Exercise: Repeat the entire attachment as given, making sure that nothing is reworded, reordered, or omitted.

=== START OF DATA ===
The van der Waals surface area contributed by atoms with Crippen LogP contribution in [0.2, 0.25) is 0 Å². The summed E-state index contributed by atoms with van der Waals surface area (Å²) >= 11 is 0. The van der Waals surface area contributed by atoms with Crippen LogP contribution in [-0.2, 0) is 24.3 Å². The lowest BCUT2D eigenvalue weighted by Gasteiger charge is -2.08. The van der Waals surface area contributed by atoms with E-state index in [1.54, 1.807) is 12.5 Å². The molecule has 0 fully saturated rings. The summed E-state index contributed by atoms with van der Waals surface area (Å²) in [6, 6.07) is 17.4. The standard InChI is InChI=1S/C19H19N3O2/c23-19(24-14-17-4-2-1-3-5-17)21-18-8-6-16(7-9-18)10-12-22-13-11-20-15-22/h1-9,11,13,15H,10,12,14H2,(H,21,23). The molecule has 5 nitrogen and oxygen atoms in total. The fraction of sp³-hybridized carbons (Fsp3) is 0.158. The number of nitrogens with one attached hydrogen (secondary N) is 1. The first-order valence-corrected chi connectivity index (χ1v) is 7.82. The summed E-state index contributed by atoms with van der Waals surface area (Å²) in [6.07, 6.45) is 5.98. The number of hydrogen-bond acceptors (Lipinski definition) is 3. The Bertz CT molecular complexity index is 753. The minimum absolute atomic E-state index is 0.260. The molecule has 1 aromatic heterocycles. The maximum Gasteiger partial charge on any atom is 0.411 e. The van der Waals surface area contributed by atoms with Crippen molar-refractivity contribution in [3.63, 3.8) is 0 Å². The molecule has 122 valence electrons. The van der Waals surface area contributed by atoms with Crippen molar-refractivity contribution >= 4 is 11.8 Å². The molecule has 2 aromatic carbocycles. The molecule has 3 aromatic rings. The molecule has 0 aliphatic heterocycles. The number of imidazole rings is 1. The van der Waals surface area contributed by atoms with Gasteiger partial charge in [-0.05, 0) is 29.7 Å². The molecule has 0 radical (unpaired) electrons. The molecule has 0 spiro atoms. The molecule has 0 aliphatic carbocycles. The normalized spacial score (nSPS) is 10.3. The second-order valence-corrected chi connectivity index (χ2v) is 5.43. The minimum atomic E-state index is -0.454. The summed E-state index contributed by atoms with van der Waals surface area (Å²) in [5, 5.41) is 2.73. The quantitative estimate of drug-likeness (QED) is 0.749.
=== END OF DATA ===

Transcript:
The van der Waals surface area contributed by atoms with Crippen LogP contribution in [0.2, 0.25) is 0 Å². The summed E-state index contributed by atoms with van der Waals surface area (Å²) >= 11 is 0. The van der Waals surface area contributed by atoms with Crippen LogP contribution in [-0.2, 0) is 24.3 Å². The lowest BCUT2D eigenvalue weighted by Gasteiger charge is -2.08. The van der Waals surface area contributed by atoms with E-state index in [1.54, 1.807) is 12.5 Å². The molecule has 0 fully saturated rings. The summed E-state index contributed by atoms with van der Waals surface area (Å²) in [6, 6.07) is 17.4. The standard InChI is InChI=1S/C19H19N3O2/c23-19(24-14-17-4-2-1-3-5-17)21-18-8-6-16(7-9-18)10-12-22-13-11-20-15-22/h1-9,11,13,15H,10,12,14H2,(H,21,23). The molecule has 5 nitrogen and oxygen atoms in total. The fraction of sp³-hybridized carbons (Fsp3) is 0.158. The number of nitrogens with one attached hydrogen (secondary N) is 1. The first-order valence-corrected chi connectivity index (χ1v) is 7.82. The summed E-state index contributed by atoms with van der Waals surface area (Å²) in [6.07, 6.45) is 5.98. The number of hydrogen-bond acceptors (Lipinski definition) is 3. The Bertz CT molecular complexity index is 753. The minimum absolute atomic E-state index is 0.260. The molecule has 1 aromatic heterocycles. The maximum Gasteiger partial charge on any atom is 0.411 e. The van der Waals surface area contributed by atoms with Crippen molar-refractivity contribution in [3.63, 3.8) is 0 Å². The molecule has 122 valence electrons. The van der Waals surface area contributed by atoms with Crippen molar-refractivity contribution >= 4 is 11.8 Å². The molecule has 2 aromatic carbocycles. The molecule has 3 aromatic rings. The molecule has 0 aliphatic heterocycles. The number of imidazole rings is 1. The van der Waals surface area contributed by atoms with Gasteiger partial charge in [-0.05, 0) is 29.7 Å². The molecule has 0 radical (unpaired) electrons. The molecule has 0 spiro atoms. The molecule has 0 aliphatic carbocycles. The normalized spacial score (nSPS) is 10.3. The second-order valence-corrected chi connectivity index (χ2v) is 5.43. The minimum atomic E-state index is -0.454. The summed E-state index contributed by atoms with van der Waals surface area (Å²) in [5, 5.41) is 2.73. The quantitative estimate of drug-likeness (QED) is 0.749.